At the time of the First World War, the Chinese republic was in its infancy. It had joined a number of international organizations and ratified the Hague Conventions, but found its diplomatic efforts hampered by its young, inexperienced leadership, its factional and . . .
The story of Shakespeare in China is one of cultural blending and reinvention. Peopled by devoted evangelists, theatre directors and dogged interpreters intent on bridging divisions of language and politics, it tracks the trajectory of modern Chinese history and the development of theatre arts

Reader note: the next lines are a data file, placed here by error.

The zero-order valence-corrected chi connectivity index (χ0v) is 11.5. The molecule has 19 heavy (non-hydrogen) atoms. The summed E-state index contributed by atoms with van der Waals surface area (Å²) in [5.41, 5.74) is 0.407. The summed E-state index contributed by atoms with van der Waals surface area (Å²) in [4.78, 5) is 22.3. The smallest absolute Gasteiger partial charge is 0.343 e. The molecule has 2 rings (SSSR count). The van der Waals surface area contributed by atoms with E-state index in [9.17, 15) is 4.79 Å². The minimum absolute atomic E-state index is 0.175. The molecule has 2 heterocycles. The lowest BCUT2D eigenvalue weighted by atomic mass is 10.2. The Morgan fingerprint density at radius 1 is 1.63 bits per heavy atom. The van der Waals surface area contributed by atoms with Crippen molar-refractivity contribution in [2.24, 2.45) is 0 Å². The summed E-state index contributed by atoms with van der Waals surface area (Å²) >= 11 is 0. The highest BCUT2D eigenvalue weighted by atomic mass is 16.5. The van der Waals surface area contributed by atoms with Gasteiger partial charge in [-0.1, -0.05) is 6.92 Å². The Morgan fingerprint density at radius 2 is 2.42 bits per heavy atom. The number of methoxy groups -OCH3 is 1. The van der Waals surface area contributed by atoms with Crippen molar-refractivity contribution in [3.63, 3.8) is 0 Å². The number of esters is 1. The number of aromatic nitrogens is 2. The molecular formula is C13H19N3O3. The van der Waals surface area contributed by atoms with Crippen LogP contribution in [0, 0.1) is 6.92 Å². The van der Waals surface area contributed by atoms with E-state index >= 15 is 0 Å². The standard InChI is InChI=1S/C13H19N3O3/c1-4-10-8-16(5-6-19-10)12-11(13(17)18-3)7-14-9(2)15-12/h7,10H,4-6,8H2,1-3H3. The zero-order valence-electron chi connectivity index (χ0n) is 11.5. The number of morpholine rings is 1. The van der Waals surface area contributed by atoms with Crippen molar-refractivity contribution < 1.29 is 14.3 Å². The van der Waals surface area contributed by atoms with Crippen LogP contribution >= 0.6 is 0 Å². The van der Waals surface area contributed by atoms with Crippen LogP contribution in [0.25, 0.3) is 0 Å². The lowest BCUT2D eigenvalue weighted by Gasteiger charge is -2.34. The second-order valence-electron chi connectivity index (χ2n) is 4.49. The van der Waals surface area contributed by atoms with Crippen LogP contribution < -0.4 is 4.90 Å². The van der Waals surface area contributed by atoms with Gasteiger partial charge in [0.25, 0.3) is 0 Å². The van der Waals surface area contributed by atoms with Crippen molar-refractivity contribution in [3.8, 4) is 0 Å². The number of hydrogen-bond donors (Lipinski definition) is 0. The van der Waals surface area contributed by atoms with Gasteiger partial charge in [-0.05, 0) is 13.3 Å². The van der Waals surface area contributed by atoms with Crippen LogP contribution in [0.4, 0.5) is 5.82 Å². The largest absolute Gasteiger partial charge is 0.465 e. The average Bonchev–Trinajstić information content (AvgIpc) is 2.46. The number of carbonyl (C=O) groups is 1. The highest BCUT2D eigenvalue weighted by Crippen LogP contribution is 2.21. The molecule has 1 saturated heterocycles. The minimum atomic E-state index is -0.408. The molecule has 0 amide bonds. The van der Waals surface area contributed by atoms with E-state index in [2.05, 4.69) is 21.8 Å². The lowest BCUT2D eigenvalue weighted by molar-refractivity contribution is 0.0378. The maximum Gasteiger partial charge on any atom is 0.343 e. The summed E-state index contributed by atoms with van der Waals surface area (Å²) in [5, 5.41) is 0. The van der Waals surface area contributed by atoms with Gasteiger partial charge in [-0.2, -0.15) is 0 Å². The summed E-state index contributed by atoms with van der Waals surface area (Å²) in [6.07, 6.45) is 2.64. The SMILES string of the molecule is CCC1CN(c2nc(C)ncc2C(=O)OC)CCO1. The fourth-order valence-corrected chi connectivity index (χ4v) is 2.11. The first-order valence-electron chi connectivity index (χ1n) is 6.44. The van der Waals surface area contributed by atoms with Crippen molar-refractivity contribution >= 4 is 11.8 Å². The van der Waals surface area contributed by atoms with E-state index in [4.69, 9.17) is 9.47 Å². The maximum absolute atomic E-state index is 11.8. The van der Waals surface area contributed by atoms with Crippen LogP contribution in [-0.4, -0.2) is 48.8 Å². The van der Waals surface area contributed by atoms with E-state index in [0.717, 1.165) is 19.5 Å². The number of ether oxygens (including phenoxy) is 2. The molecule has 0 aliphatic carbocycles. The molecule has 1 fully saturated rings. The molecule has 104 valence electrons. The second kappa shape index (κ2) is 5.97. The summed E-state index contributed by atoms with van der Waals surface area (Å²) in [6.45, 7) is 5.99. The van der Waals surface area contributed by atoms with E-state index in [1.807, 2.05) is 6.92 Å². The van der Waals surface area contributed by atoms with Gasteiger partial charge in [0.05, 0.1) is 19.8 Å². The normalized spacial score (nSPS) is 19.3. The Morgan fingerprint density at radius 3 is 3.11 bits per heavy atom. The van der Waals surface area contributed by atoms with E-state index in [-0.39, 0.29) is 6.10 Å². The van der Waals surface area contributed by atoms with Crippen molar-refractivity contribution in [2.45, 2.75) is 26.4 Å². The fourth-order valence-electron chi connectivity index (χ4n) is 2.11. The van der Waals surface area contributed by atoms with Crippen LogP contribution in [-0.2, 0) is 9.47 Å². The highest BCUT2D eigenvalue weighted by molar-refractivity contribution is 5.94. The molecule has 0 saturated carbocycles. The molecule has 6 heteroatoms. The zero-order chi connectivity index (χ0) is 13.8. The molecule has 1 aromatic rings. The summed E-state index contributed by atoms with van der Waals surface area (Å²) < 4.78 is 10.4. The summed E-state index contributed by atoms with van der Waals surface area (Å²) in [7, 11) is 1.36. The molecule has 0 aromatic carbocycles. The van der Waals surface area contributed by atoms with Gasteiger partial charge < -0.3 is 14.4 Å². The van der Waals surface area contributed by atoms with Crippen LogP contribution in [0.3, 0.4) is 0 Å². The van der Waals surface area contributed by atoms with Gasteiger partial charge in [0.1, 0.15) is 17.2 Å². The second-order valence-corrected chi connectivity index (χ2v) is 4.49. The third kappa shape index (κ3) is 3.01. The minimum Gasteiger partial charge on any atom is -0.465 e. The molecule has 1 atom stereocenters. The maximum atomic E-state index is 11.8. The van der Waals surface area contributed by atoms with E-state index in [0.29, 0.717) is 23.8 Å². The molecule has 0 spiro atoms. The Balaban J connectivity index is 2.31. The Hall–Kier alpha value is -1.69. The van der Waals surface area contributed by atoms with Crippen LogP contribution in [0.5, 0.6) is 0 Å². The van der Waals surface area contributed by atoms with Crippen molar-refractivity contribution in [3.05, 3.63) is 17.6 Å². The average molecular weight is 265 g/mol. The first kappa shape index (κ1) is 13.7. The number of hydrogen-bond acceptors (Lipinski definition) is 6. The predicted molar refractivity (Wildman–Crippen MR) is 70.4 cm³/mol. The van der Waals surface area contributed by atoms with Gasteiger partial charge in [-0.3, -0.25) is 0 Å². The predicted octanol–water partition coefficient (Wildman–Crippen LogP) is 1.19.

David Moser tells the remarkable story of China's language unification agenda and its controversial relationship with modern politics, challenging our conceptions of what it means to speak and be Chinese.
An insightful exploration of the historical and social stimuli and implications of civil disobedience, City of Protest offers a compelling look at the often-fraught relationship between politics and belonging, and a city’s struggle to assert itself.